A fossil left ignored in museum vaults for decades has been revealed to hold key insights into one of the most well known families of dinosaurs, the titanosauriforms.
Scientists re-examined the fossil, first discovered in the 1930s, and determined it is the remains of a new brachiosaurid sauropod dinosaur. The team of researchers, from Imperial College London, Museum National d’Histoire Naturelle and the CNRS/Université Paris 1 Panthéon-Sorbonne, have named the new species: Vouivria damparisensis.
Dated to around 160 million years old, V. damparisensis is the earliest recorded fossil from the titanosauriform family, a group of dinosaurs which includes the likes of Brachiosaurus. Analysis of the fossil suggests the specimen died at a young age, weighed around 15,000 kilograms and measured over 15 metres in length.
Its neck was spectacularly long and was likely held at a 45 degree angle. Much like other titanosauriforms, the creature also boasted a long tail and four legs of equal length.
“Vouivria would have been a herbivore, eating all kinds of vegetation, such as ferns and conifers.” said Dr Philip Mannion, the lead author of the study from the Department of Earth Science and Engineering at Imperial College London, in a press release. “This creature lived in the Late Jurassic, around 160 million years ago, at a time when Europe was a series of islands. We don’t know what this creature died from, but millions of years later it is providing important evidence to help us understand in more detail the evolution of brachiosaurid sauropods and a much bigger group of dinosaurs that they belonged to, called titanosauriforms.”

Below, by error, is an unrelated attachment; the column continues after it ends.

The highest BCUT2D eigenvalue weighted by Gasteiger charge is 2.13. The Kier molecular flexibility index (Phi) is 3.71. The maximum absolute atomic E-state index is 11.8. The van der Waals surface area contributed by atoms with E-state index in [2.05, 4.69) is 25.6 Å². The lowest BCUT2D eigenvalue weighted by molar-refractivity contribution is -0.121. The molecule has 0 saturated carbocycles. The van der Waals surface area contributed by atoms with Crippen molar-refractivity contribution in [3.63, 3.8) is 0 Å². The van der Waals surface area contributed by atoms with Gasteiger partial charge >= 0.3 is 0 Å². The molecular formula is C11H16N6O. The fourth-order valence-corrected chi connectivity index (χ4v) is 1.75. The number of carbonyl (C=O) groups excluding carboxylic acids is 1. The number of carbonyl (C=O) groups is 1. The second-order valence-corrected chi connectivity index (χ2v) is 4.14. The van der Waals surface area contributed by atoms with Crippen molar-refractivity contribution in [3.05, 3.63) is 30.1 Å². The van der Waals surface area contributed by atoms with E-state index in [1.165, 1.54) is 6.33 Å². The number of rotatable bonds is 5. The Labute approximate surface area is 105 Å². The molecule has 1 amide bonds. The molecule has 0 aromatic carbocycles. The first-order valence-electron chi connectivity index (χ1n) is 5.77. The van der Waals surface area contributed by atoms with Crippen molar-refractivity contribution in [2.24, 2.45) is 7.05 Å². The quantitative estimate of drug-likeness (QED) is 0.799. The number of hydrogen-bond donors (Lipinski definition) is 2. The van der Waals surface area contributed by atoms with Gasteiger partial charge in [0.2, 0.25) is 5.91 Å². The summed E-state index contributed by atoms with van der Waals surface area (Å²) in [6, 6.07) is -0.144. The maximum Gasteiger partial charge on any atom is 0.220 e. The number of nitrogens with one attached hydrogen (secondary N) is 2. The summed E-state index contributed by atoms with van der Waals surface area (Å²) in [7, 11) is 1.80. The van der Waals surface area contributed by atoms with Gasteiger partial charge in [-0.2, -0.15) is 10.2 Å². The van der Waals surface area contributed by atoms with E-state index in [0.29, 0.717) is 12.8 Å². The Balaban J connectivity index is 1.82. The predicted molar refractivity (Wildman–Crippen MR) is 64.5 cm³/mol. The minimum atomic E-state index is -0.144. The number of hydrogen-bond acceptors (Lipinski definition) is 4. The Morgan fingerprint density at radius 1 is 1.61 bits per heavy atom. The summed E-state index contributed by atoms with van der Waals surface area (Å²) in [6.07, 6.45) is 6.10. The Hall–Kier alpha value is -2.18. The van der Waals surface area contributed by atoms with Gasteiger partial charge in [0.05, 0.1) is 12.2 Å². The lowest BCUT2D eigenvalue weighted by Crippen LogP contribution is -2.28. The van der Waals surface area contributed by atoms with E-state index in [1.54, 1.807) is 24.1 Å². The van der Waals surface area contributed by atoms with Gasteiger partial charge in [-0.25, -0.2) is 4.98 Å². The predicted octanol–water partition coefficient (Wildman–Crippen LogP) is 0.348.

Titanosauriforms were the last surviving group of long necked dinosaurs, only coming to an end with the end-Cretaceous mass extinction event which wiped out the majority of life on earth. The gigantic, diverse group of sauropods originated in the Late Jurassic and included some of the largest creatures to have ever walked the planet.
V. damparisensis‘ discovery looks set to greatly aid scientists in understanding the evolution and spread of titanosauriforms across the globe, a subject which has until now proven difficult to shed light on due to a limited fossil record for the earliest members of the family.
By incorporating the new species into the fossil timeline, the team have shown that by the Early Cretaceous brachiosaurids were likely restricted to what is now Africa and the USA, and probably extinct in Europe. The discovery also throws into question the previously held belief that brachiosaurids spread as far as South America. Scientists have previously suggested that a sauropod dinosaur called Padillasaurus, whose remains have been found in South America, was a brachisosaurid. The discovery of V. damparisensis however, points to that not being the case.
The genus name of the new creature is derived from the old French word for viper – vouivre. In the French-Comte region where the fossil was discovered, ‘la vouivre’ is a legendary winged reptile. The species name damparisensis meanwhile, refers to the village of Damparis where the fossil was first found in 1934.
Image courtesy of Imperial College London/Chase Stone